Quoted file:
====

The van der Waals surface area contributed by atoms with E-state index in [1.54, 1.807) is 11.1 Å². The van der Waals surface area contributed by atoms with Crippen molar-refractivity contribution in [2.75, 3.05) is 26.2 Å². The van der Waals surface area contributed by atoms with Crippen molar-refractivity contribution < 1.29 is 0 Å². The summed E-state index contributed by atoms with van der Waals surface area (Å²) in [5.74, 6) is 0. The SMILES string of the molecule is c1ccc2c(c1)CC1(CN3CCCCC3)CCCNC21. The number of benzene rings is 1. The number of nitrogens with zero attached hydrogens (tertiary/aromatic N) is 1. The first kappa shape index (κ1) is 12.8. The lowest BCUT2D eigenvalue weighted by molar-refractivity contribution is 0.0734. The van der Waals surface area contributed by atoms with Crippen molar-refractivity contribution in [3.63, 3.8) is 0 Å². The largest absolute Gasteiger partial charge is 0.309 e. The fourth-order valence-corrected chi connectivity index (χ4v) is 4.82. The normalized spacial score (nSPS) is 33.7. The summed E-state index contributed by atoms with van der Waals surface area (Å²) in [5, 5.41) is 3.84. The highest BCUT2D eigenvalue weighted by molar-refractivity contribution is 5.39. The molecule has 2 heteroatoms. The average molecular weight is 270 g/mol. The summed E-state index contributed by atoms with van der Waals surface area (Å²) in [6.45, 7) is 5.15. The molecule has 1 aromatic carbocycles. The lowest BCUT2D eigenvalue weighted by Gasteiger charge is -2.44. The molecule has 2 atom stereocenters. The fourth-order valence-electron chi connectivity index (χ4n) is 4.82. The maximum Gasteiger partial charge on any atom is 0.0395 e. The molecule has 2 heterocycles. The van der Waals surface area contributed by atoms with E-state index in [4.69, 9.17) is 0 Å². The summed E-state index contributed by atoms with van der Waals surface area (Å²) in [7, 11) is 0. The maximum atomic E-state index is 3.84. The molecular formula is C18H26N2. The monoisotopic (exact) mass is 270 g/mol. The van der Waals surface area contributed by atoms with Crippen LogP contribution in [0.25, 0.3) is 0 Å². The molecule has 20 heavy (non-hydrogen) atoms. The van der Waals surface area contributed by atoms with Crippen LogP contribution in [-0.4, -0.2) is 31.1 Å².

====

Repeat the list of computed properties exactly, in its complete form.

The van der Waals surface area contributed by atoms with E-state index in [1.54, 1.807) is 11.1 Å². The van der Waals surface area contributed by atoms with Crippen molar-refractivity contribution in [2.75, 3.05) is 26.2 Å². The van der Waals surface area contributed by atoms with Crippen molar-refractivity contribution < 1.29 is 0 Å². The summed E-state index contributed by atoms with van der Waals surface area (Å²) in [5.74, 6) is 0. The SMILES string of the molecule is c1ccc2c(c1)CC1(CN3CCCCC3)CCCNC21. The number of benzene rings is 1. The number of nitrogens with zero attached hydrogens (tertiary/aromatic N) is 1. The first kappa shape index (κ1) is 12.8. The lowest BCUT2D eigenvalue weighted by molar-refractivity contribution is 0.0734. The van der Waals surface area contributed by atoms with Crippen molar-refractivity contribution in [3.63, 3.8) is 0 Å². The largest absolute Gasteiger partial charge is 0.309 e. The fourth-order valence-corrected chi connectivity index (χ4v) is 4.82. The normalized spacial score (nSPS) is 33.7. The summed E-state index contributed by atoms with van der Waals surface area (Å²) in [5, 5.41) is 3.84. The highest BCUT2D eigenvalue weighted by molar-refractivity contribution is 5.39. The molecule has 2 heteroatoms. The average molecular weight is 270 g/mol. The summed E-state index contributed by atoms with van der Waals surface area (Å²) in [6.45, 7) is 5.15. The molecule has 1 aromatic carbocycles. The lowest BCUT2D eigenvalue weighted by Gasteiger charge is -2.44. The molecule has 2 atom stereocenters. The fourth-order valence-electron chi connectivity index (χ4n) is 4.82. The maximum Gasteiger partial charge on any atom is 0.0395 e. The molecule has 2 heterocycles. The van der Waals surface area contributed by atoms with E-state index in [4.69, 9.17) is 0 Å². The summed E-state index contributed by atoms with van der Waals surface area (Å²) in [7, 11) is 0. The maximum atomic E-state index is 3.84. The molecular formula is C18H26N2. The monoisotopic (exact) mass is 270 g/mol. The van der Waals surface area contributed by atoms with Crippen LogP contribution in [0.25, 0.3) is 0 Å². The molecule has 20 heavy (non-hydrogen) atoms. The van der Waals surface area contributed by atoms with Crippen LogP contribution in [-0.4, -0.2) is 31.1 Å².